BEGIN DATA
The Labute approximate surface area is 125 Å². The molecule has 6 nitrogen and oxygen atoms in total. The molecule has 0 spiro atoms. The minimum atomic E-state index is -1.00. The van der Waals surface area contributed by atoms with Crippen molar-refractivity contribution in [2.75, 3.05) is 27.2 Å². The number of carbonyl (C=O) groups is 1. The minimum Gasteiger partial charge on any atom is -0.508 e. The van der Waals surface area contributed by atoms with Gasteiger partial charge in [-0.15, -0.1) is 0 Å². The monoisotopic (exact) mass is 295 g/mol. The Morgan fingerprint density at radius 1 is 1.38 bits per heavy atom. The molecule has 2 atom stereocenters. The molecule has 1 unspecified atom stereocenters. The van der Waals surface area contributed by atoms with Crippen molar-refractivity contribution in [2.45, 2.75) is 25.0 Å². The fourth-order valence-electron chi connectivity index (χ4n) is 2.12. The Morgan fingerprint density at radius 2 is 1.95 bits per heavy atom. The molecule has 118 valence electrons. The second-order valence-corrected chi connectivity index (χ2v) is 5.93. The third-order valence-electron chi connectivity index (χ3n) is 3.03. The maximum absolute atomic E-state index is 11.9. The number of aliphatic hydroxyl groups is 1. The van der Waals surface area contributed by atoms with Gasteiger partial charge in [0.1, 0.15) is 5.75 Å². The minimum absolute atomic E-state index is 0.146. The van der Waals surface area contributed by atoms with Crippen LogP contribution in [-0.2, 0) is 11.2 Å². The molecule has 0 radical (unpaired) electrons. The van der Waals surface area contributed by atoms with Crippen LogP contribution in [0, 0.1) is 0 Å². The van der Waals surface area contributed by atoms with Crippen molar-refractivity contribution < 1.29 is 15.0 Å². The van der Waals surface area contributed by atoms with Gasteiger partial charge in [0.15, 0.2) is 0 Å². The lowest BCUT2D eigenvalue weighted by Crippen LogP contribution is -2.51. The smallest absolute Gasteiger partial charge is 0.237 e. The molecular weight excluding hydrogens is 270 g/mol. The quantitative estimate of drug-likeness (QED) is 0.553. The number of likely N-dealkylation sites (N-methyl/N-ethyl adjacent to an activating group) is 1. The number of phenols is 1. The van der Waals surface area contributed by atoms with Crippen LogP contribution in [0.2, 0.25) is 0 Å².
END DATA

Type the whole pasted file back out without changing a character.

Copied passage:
The Labute approximate surface area is 125 Å². The molecule has 6 nitrogen and oxygen atoms in total. The molecule has 0 spiro atoms. The minimum atomic E-state index is -1.00. The van der Waals surface area contributed by atoms with Crippen molar-refractivity contribution in [2.75, 3.05) is 27.2 Å². The number of carbonyl (C=O) groups is 1. The minimum Gasteiger partial charge on any atom is -0.508 e. The van der Waals surface area contributed by atoms with Gasteiger partial charge in [-0.15, -0.1) is 0 Å². The monoisotopic (exact) mass is 295 g/mol. The Morgan fingerprint density at radius 1 is 1.38 bits per heavy atom. The molecule has 2 atom stereocenters. The molecule has 1 unspecified atom stereocenters. The van der Waals surface area contributed by atoms with Crippen molar-refractivity contribution in [2.45, 2.75) is 25.0 Å². The fourth-order valence-electron chi connectivity index (χ4n) is 2.12. The Morgan fingerprint density at radius 2 is 1.95 bits per heavy atom. The molecule has 118 valence electrons. The second-order valence-corrected chi connectivity index (χ2v) is 5.93. The third-order valence-electron chi connectivity index (χ3n) is 3.03. The maximum absolute atomic E-state index is 11.9. The number of aliphatic hydroxyl groups is 1. The van der Waals surface area contributed by atoms with Gasteiger partial charge in [0.1, 0.15) is 5.75 Å². The minimum absolute atomic E-state index is 0.146. The van der Waals surface area contributed by atoms with Crippen LogP contribution in [-0.2, 0) is 11.2 Å². The molecule has 0 radical (unpaired) electrons. The van der Waals surface area contributed by atoms with Crippen LogP contribution in [0, 0.1) is 0 Å². The van der Waals surface area contributed by atoms with Crippen molar-refractivity contribution < 1.29 is 15.0 Å². The van der Waals surface area contributed by atoms with Gasteiger partial charge in [0.15, 0.2) is 0 Å². The lowest BCUT2D eigenvalue weighted by Crippen LogP contribution is -2.51. The smallest absolute Gasteiger partial charge is 0.237 e. The molecular weight excluding hydrogens is 270 g/mol. The quantitative estimate of drug-likeness (QED) is 0.553. The number of likely N-dealkylation sites (N-methyl/N-ethyl adjacent to an activating group) is 1. The number of phenols is 1. The van der Waals surface area contributed by atoms with Crippen LogP contribution in [0.2, 0.25) is 0 Å².